by Eric Stashin (aka The Rotoprofessor)
A series of trades have certainly helped the Phillies stockpile an impressive group of prospects. While the trade of Cole Hamels was the biggest move, the team also got a haul for Ken Giles and are reaping the benefits from some other deals as well (like moving Marlon Byrd and Ben Revere). Who offers the most upside in the system? Let’s take a look:
1) J.P. Crawford – Shortstop
ETA – 2016
Grade – A
A Phillies first round draft pick in 2013 (16th overall), Crawford split time between High-A and Double-A in ’15 (430 AB) hitting .288 with 6 HR and 12 SB. Those numbers may not seem all that impressive, but keep in mind that he spent the entire season as a 20-year old (he’ll turn 21 in January).
While he’s never going to be a significant source of power, it’s clearly developing as he had 33 extra base hits in his 351 AB at Double-A (21 doubles, 7 triples, 5 home runs). Look for him to continue developing, with 12-15 HR likely (with the potential for a few more playing half his games in Philadelphia). He also showed a tremendous approach at the plate at both levels, which is highly impressive given his age (strike out rate // walk rate):
- High-A – 9.5% // 14.7%
- Double-A – 11.1% // 12.1%
Those aren’t flipped, as he actually walked (63) more than he struck out (54) last season. Throw in the potential to steal 15-20 bases annually and you get the makings of an elite player at his position.
2) Nick Williams – Outfielder
ETA – 2016
Grade – B+ (borderline A-)
The biggest question for Williams, who was acquired as part of the Cole Hamels trade, has been his ability to make consistent contact. He made huge strides in that department, though, playing for two different Double-A teams:
- Rangers (415 PA) – 18.6%
- Phillies (100 PA) – 20.0%
If he can continue at that level, there is no questioning the upside. He hit 17 HR last season, to go along with 26 doubles and 6 triples, showing that as he ages he should routinely top 20 HR with a bit more potential. He also has the speed, though he needs to become a bit more efficient (13 SB in 21 attempts last season). No longer viewed in the same vein as a Drew Stubbs type, as long as the strikeouts remain suppressed the value is going to be there.
3) Cornelius Randolph – Outfielder
ETA – 2019
Grade – B+
Drafted 10th overall in 2015, Randolph made a significant splash in his first taste of professional baseball by hitting .302 with 19 extra base hits (15 doubles, 3 triples, 1 home run) over 172 AB. If that wasn’t impressive enough, despite turning just 18 in June he walked (32) just as many times as he struck out (32). For a player this young, showing that type of approach has got to get observers extremely excited. We need to give the left-handed swinger time to develop, and it’s going to take time, but he clearly belongs on all radars thanks to his potential.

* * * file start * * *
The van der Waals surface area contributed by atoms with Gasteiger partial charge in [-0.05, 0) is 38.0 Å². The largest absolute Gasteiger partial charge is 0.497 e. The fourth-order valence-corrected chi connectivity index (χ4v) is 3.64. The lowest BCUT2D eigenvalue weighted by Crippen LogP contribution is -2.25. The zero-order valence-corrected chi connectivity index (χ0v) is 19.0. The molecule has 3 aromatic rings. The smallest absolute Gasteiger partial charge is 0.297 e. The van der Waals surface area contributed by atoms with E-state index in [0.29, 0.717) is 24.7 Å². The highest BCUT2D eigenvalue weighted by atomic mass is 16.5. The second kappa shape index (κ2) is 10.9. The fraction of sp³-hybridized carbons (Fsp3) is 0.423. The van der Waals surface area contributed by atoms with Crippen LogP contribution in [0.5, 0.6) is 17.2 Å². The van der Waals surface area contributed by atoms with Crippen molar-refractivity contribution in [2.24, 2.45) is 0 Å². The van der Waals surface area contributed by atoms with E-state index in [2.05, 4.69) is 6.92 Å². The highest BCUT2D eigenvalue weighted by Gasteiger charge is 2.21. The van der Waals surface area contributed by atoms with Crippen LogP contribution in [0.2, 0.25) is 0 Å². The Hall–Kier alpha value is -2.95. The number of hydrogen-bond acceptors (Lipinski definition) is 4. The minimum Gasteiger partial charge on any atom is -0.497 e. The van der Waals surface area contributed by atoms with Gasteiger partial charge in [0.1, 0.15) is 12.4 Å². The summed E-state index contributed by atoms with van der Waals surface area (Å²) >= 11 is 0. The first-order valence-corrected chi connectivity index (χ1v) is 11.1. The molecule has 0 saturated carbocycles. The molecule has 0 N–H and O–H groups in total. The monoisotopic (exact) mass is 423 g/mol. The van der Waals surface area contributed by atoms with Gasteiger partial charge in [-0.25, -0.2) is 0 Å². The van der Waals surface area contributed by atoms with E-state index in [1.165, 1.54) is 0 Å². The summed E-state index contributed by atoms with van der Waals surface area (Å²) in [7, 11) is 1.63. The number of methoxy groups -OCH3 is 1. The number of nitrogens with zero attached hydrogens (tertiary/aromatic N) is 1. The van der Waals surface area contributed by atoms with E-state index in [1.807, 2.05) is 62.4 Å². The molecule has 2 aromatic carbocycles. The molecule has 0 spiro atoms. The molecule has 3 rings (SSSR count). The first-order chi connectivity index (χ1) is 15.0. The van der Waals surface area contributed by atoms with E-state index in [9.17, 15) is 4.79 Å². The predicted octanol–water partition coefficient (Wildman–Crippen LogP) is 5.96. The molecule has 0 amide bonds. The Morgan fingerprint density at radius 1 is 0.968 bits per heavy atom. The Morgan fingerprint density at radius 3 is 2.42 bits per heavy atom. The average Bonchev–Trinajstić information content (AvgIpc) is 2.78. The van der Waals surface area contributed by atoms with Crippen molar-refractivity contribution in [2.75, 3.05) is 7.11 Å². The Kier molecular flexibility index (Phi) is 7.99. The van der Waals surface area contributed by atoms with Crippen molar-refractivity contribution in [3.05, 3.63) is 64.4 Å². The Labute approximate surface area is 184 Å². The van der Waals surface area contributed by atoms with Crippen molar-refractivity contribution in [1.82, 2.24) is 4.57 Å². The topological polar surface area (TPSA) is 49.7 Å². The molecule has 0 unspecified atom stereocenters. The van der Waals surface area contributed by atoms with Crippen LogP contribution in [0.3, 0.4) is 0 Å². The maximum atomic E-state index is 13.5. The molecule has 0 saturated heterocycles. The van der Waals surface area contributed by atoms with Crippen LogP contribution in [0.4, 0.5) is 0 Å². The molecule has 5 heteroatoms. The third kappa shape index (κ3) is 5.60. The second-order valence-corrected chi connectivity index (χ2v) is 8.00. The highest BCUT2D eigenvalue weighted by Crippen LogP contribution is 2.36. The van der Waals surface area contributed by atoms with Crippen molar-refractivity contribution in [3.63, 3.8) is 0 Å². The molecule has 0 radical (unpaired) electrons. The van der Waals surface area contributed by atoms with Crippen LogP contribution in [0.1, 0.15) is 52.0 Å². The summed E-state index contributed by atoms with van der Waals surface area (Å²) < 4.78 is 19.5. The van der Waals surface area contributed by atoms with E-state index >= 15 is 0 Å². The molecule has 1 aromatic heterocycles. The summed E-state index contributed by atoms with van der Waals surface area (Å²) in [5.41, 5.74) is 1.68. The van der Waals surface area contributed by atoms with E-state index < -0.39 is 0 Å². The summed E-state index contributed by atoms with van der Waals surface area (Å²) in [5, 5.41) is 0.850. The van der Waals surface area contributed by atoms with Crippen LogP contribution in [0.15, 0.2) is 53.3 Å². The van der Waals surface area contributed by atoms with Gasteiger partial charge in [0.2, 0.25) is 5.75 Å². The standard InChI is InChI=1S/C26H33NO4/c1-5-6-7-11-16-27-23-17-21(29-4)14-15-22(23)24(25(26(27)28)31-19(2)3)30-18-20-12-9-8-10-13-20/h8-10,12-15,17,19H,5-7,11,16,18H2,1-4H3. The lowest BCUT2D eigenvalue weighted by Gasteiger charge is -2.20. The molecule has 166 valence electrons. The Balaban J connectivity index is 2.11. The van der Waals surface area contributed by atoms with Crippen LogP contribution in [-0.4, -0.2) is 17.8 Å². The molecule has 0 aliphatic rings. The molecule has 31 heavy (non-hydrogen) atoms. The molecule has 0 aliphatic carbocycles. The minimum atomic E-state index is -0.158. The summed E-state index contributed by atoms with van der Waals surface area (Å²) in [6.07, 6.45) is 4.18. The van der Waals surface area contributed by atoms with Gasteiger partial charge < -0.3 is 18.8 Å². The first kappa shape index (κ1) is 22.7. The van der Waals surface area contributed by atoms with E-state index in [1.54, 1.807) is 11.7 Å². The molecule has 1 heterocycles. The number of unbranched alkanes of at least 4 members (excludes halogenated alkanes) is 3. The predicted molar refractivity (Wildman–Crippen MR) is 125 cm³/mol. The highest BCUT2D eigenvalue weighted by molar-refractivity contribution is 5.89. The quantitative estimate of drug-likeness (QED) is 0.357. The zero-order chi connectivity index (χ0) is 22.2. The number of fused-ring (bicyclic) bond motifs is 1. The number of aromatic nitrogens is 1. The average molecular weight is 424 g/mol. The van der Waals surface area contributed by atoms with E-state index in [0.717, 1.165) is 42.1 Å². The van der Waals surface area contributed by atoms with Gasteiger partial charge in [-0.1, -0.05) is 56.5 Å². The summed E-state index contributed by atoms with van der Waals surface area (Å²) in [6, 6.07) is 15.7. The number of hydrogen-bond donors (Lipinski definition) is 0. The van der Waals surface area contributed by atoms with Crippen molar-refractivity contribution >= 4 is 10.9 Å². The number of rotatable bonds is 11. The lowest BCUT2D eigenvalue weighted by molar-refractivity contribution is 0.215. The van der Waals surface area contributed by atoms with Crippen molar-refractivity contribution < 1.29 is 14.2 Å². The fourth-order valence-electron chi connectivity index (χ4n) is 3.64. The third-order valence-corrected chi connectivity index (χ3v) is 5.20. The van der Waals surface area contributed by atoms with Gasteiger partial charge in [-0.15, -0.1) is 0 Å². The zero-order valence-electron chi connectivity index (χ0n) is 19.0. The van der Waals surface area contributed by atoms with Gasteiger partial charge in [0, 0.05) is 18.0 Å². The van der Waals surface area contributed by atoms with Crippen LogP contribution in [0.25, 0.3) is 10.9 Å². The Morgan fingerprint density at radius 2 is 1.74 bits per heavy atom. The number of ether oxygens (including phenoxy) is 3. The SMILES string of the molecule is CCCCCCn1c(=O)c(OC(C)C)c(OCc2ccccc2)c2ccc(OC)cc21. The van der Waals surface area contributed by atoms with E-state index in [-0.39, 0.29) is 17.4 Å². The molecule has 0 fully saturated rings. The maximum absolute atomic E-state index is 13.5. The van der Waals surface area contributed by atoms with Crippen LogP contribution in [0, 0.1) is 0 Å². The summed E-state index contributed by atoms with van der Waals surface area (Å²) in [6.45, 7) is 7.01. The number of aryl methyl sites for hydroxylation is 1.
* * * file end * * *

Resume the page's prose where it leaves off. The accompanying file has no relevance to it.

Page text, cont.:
4) Jake Thompson – Right-Handed Pitcher
ETA – 2016
Grade – B
Over 132.2 IP at Double-A he posted a 3.73 ERA and 1.27 WHIP, showing solid control (3.08 BB/9 with the Rangers, 2.40 with the Phillies). The strikeouts did drop after the trade, but he owns a minor league career 8.8 K/9 and 3.2 BB/9. He also has the size, at 6’4” and 235 lbs., so you are wondering what exactly is there not to like? He’s struggled to get LHH hitters out, thus far, including a .291 average against him at High-A in ’14. The development of his repertoire to improve in that regard will be paramount, otherwise he won’t develop into anything more than a mid-rotation starter.
5) Roman Quinn – Outfielder
ETA – 2016
Grade – B (B+ if weren’t for health concerns)
Injuries continue to cost Quinn time on the field, which has to be a concern. In 2013 he missed time due to a broken wrist. The start to his 2014 was delayed due to his recovery from a ruptured Achilles tendon. Last season it was a hip flexor injury that sidelined him in the second half. When he’s on the field there is no questioning his potential, thanks to elite speed (29 SB in 257 PA in ’15). While there isn’t much power, there’s enough to keep pitchers honest (4 HR last season) and he could hit 4-8 HR routinely (with the potential for a little more). He also improved his contact rate, with a 16.3% strikeout rate at Double-A last season. At this point until he shows he can stay on the field, there’s going to be significant risk hanging over him.
6) Jorge Alfaro – Catcher
ETA – 2017
Grade – B (would be a B+ with better plate discipline)
It’s possible he would’ve been ready in 2016, though June ankle surgery limited him to just 194 AB in ’15. He also needs work defensively, and with the Phillies rebuilding they will have time to let their newly acquired catcher of the future (he was another piece of the Hamels’ trade) to develop in the minors. That said there is no questioning his upside offensively, especially in the power department, but he needs to do a better job of limiting his strikeouts (23.2% at Double-A in ’14, 29.5% in ’15). He could be a 20-25 HR catcher with a poor average, though we all know there’s value in that.
7) Franklyn Kilome – Right-Handed Pitcher
8) Mark Appel – Right-Handed Pitcher
Note: There’s a lot to like regarding Appel, but he’s been wildly inconsistent in recent seasons (4.37 ERA, 1.41 WHIP between Double & Triple-A last season). The stuff is there, but he needs to prove he can put it together or he could be destined for a bullpen role.
9) Darnell Sweeney – Outfielder/Second Baseman
10) Andrew Knapp – Catcher
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Grading System (still in development):
Grade A – Elite Prospects (aka potential future perennial All-Stars)
Grade B – Above Average Prospects (aka above average Major Leaguers, could develop into a potential All-Star)
Grade C – Average Prospects (aka solid, though unspectacular)
Grade D – Nothing More Than Roster Filler
Grade F – Move On
Make sure to check out all of our Top 10 Prospect Lists: